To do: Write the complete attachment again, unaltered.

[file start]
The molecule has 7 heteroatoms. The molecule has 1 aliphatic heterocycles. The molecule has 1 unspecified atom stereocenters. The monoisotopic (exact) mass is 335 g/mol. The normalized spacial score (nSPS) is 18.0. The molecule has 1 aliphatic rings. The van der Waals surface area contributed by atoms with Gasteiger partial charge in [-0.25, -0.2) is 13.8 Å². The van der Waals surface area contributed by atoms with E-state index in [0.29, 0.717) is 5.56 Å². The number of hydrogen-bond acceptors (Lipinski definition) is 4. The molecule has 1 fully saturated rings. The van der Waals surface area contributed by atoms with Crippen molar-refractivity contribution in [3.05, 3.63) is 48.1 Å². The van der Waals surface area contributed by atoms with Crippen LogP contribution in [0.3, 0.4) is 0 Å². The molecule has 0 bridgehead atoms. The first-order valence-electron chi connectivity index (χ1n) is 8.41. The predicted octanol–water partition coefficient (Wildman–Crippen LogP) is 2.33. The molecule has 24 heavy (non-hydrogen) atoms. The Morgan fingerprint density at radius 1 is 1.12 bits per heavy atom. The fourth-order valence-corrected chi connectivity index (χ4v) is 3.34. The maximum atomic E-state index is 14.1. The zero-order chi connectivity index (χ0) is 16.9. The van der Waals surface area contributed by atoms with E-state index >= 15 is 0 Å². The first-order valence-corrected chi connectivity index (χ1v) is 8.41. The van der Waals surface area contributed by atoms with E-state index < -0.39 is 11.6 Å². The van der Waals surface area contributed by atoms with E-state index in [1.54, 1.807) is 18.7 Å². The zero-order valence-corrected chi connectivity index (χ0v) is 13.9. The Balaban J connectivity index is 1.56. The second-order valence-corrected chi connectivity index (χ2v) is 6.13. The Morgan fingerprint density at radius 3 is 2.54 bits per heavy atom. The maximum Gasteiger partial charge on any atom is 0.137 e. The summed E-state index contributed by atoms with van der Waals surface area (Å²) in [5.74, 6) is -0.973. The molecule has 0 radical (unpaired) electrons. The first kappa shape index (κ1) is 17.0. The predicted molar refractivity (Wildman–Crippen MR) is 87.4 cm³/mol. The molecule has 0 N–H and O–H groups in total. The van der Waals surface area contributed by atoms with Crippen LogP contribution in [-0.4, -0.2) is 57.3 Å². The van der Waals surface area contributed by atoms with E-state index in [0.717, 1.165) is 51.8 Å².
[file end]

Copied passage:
The molecule has 7 heteroatoms. The molecule has 1 aliphatic heterocycles. The molecule has 1 unspecified atom stereocenters. The monoisotopic (exact) mass is 335 g/mol. The normalized spacial score (nSPS) is 18.0. The molecule has 1 aliphatic rings. The van der Waals surface area contributed by atoms with Gasteiger partial charge in [-0.25, -0.2) is 13.8 Å². The van der Waals surface area contributed by atoms with E-state index in [0.29, 0.717) is 5.56 Å². The number of hydrogen-bond acceptors (Lipinski definition) is 4. The molecule has 1 fully saturated rings. The van der Waals surface area contributed by atoms with Crippen molar-refractivity contribution in [3.05, 3.63) is 48.1 Å². The van der Waals surface area contributed by atoms with Crippen LogP contribution in [0.3, 0.4) is 0 Å². The molecule has 0 bridgehead atoms. The first-order valence-electron chi connectivity index (χ1n) is 8.41. The predicted octanol–water partition coefficient (Wildman–Crippen LogP) is 2.33. The molecule has 24 heavy (non-hydrogen) atoms. The Morgan fingerprint density at radius 1 is 1.12 bits per heavy atom. The fourth-order valence-corrected chi connectivity index (χ4v) is 3.34. The maximum atomic E-state index is 14.1. The zero-order chi connectivity index (χ0) is 16.9. The van der Waals surface area contributed by atoms with E-state index >= 15 is 0 Å². The first-order valence-corrected chi connectivity index (χ1v) is 8.41. The van der Waals surface area contributed by atoms with E-state index < -0.39 is 11.6 Å². The van der Waals surface area contributed by atoms with E-state index in [1.54, 1.807) is 18.7 Å². The zero-order valence-corrected chi connectivity index (χ0v) is 13.9. The Balaban J connectivity index is 1.56. The second-order valence-corrected chi connectivity index (χ2v) is 6.13. The Morgan fingerprint density at radius 3 is 2.54 bits per heavy atom. The maximum Gasteiger partial charge on any atom is 0.137 e. The summed E-state index contributed by atoms with van der Waals surface area (Å²) in [5.74, 6) is -0.973. The molecule has 0 radical (unpaired) electrons. The first kappa shape index (κ1) is 17.0. The predicted molar refractivity (Wildman–Crippen MR) is 87.4 cm³/mol. The molecule has 0 N–H and O–H groups in total. The van der Waals surface area contributed by atoms with Crippen LogP contribution in [-0.4, -0.2) is 57.3 Å². The van der Waals surface area contributed by atoms with E-state index in [0.717, 1.165) is 51.8 Å².